Visual Studio doesn't rebuild an assembly unless it has to. It "has to" when any of the following change:
- Assembly properties such as Target CPU/Framework
- Dependencies in referenced assemblies (if object A1 in assembly A requires B1 in B, and B1 changes, assemblies A and B must be rebuilt)
- Source code that will compile into the assembly (obviously)
Also, build speed is less dependent on pure code count, or even class count, but the number of projects being built. Given a constant number of lines of code that must be fully rebuilt, a solution that builds into one assembly will build faster than a solution that builds into 10 assemblies, because there is a lot of overhead inherent in building an assembly that is repeated on each assembly.
Here are some basic tips to increase build speed:
- Try to keep changes at as "high" a level in the assembly reference hierarchy as possible. When A is dependent on B and B is dependent on C, if A changes, only A has to be rebuilt, but if B or C change, anything higher must also be rebuilt. This isn't always possible, but reducing the number of assemblies will reduce this hierarchy so even when you have to rebuild a lower one, there are fewer other assemblies reliant on it.
- Loosely couple your code by using interfaces for any cross-assembly dependency, and segregate interfaces into their own assembly. Class A dependent on a class B will have to be rebuilt if B changes. However, if A is instead dependent on an interface I which B implements, A won't have to be rebuilt if B changes; only if I does (which is far less common). However, VS builds assemblies; if I is in the assembly with B, the assembly containing A will have to be rebuilt if B changes even though I didn't.
- Create build configurations that only build what is absolutely necessary for that configuration. A Debug build should not rebuild the installer. By the same token, a Release build should not rebuild testing assemblies. However, by default, new projects are set to be included in every build configuration, so you have to maintain these configurations regularly.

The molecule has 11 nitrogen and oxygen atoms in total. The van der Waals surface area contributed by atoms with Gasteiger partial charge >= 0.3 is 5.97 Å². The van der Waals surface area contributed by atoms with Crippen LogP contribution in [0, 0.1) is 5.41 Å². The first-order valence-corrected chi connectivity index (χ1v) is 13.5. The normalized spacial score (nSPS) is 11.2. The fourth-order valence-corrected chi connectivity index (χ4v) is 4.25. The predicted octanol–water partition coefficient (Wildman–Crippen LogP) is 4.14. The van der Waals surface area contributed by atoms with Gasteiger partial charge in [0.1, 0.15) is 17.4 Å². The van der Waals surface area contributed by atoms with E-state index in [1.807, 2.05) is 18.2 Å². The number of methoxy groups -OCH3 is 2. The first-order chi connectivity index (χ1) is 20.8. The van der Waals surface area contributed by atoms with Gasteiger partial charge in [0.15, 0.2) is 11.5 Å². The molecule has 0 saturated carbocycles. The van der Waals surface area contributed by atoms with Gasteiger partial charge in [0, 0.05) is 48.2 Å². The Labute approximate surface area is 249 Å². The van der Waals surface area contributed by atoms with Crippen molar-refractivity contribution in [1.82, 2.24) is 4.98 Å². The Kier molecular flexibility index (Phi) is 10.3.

- On the installer front, see if you can separate building that into a configuration all its own. Installers are easily the slowest single build of any solution rebuild; first they double-check that all assemblies are built, then they collect everything that they need to include and archive it into a CAB, that is THEN encapsulated with the install logic in the MSI. Avoid building this unless you are actually producing a release candidate.
- Only do a "Rebuild Solution" when you have to. Rebuild Solution performs a "Clean" plus a "Build", resulting in EVERYTHING having to be recreated.
- Minimize post-build actions. Similarly to creating configs that cut out unneeded assemblies, creating configs that allow you to skip post-build actions when not needed, or simply rearranging your solution so the build ends up in the right place to begin with, will speed you up considerably.
- Tools like ReSharper or SVN clients, and indexing helpers go crazy when you rebuild, reanalyzing the new assemblies, determining changes, etc. Make sure the Windows Indexing service does not index your source code directories or any build output locations, turn off ReSharper Solution Analysis, and don't include the build output in SVN versioning.